'This land is your land
This land is my land
This land belongs to you and me'
It was a historic year in South Africa when television was launched. Soweto went up in flames. In June 1976 the Soweto Uprising which was the loudest fight was about language (even though the issue of land was a subtext). There weren't any loud political slogans about land but Des Lindberg strummed his guitar and Dawn Lindberg with her bright eyes, cheery smile frolicked along singing, 'This land is your land, this is my land and this land belongs to you and me', without the Nationalist government silencing them from singing a song that Dawn in later years said was in opposition to everything that the apartheid government stood for but that the government did not understand the song.
Dawn Lindberg fought apartheid through song and her passionate believe that theatre would always remain one of South Africa's greatest uniting forces. Her early production of Godspell was banned by the Nationalist government because of its multi-racial casting. It didn't deter Dawn from staging the show. She took it across the border to a neighbouring State.
The defiant Dawn Lindberg always wanted theatre to be open to all races. In the 70's and 80's she opened her Houghton home for soirees; and whilst the audiences may have been mainly White not through any forced restrictions by Dawn there was no doubt that Dawn launched many careers of Black, White, Coloured and Indian artists from her home.
Dawn Lindberg - along with Des Lindberg - were beacons of hope for South African theatre. They were strong voices against censorship. Their contributions to anti-censorship and non-racism in theatre is written in the history books of South African theatre; but unfortunately some day this contribution that they made may fade from the pages of history books because history gets written for successive generations by those who wish to tell it their way.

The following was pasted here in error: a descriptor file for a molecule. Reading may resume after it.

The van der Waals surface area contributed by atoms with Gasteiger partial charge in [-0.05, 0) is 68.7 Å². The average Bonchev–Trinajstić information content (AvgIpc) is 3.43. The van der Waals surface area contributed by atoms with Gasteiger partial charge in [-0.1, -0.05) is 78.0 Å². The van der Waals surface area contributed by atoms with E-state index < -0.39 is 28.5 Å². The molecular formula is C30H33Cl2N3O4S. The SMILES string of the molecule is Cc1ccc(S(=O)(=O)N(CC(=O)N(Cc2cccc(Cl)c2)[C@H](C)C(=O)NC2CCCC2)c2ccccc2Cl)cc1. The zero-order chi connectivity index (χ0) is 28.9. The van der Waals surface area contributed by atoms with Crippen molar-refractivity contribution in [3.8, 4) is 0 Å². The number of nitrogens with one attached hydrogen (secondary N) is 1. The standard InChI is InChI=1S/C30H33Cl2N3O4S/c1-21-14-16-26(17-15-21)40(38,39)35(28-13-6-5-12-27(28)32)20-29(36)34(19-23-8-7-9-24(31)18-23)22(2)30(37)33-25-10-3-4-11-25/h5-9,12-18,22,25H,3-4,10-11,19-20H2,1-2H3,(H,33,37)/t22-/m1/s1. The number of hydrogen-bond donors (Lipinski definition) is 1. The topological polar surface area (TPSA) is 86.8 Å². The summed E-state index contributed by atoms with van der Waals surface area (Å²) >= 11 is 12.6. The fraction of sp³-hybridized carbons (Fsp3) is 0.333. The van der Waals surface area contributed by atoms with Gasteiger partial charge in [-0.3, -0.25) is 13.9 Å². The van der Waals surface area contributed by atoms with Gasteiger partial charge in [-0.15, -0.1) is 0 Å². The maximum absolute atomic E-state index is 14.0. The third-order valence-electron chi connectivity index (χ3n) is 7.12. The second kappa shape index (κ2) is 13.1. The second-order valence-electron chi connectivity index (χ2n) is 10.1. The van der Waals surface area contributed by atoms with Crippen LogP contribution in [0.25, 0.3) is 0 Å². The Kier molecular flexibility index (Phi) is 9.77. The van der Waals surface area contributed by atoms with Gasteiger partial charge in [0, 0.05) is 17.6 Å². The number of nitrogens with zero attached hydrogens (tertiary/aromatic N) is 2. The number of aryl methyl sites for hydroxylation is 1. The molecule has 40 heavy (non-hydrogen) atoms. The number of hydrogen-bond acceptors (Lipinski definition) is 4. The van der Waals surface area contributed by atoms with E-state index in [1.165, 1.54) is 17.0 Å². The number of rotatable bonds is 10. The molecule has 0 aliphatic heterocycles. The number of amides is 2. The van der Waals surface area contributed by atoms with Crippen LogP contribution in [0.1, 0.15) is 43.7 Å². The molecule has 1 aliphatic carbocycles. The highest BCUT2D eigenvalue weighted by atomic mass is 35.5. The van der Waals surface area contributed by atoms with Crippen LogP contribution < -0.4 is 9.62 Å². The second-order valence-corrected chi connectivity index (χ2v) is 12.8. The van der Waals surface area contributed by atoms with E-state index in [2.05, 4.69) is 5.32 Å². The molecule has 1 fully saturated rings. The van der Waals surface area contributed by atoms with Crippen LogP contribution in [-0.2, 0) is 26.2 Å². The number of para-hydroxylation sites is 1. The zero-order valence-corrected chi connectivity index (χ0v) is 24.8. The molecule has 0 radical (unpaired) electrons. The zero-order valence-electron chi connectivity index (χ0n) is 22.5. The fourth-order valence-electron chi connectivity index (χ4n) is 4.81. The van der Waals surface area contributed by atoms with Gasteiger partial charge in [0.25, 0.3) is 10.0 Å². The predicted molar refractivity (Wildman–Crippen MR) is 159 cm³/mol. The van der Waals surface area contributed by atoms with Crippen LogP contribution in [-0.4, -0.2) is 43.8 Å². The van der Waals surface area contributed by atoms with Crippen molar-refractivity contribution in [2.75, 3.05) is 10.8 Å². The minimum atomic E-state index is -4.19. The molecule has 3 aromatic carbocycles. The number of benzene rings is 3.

Dawn channeled the Naledi Theatre Awards through stormy seas. It wasn't just about fighting criticism from those who hadn't been nominated or won awards - or who were upset because they were not given a front row VIP seat at the awards ceremony - it was also about fighting her jury and the Naledi Theatre board about decisions they'd taken. She was also in the frontlines when it was necessary to fight the past and the current government to give the arts the recognition that it deserves.
The Naledi Theatre Awards will never ever be the same again. There will be no Dawn in her flowing red dress. There'll be no Dawn Lindberg whose beautiful teeth will smile like pearls. There'll be no Dawn Lindberg whose bright cheery eyes will set our heartbeats racing. There'll be no Dawn Lindberg who amongst her thousand pearls of wisdom will say the one unfortunate thing that will get us talking in corridors and social media for weeks on end. There isn't a force in South African theatre at the moment that was as great as Dawn Lindberg. It will take many giants to rise next year to make the Naledi Theatre Awards happen with the same amount of finesse, grace, controversy, bitter gossip and joyful celebration which was what made the Awards an extension of what theatre ought to be -- no simple story with predictable endings.
Dawn's untimely passing was also not predictable. News of her death from a Covid-19 related illness spread like wildfire on social media from the early hours of this morning with tributes pouring in from across this land that is your land; that is my land.
From wherever her soul will soar and from whichever skies the stars still twinkle the brightest amongst those stars in the night skies will be the star in the red dress dancing royally amongst the stars that Dawn has so passionately nurtured. There is hardly a star today in our industry that doesn't twinkle with sorrow. There is hardly a star who wouldn't want our theatres to re-open. If there is now going to be one celestial being that will fight Covid-19 and knock it in the bud so that it gets itself out of this land that is your land that is my land it better be Dawn Lindberg.
We salute you, Dawn Lindberg. Find your journey amongst amongst the stars; and we shall always look up to the night sky searching out for you.
Ismail Mahomed, former chief executive officer at the Market Theatre Foundation,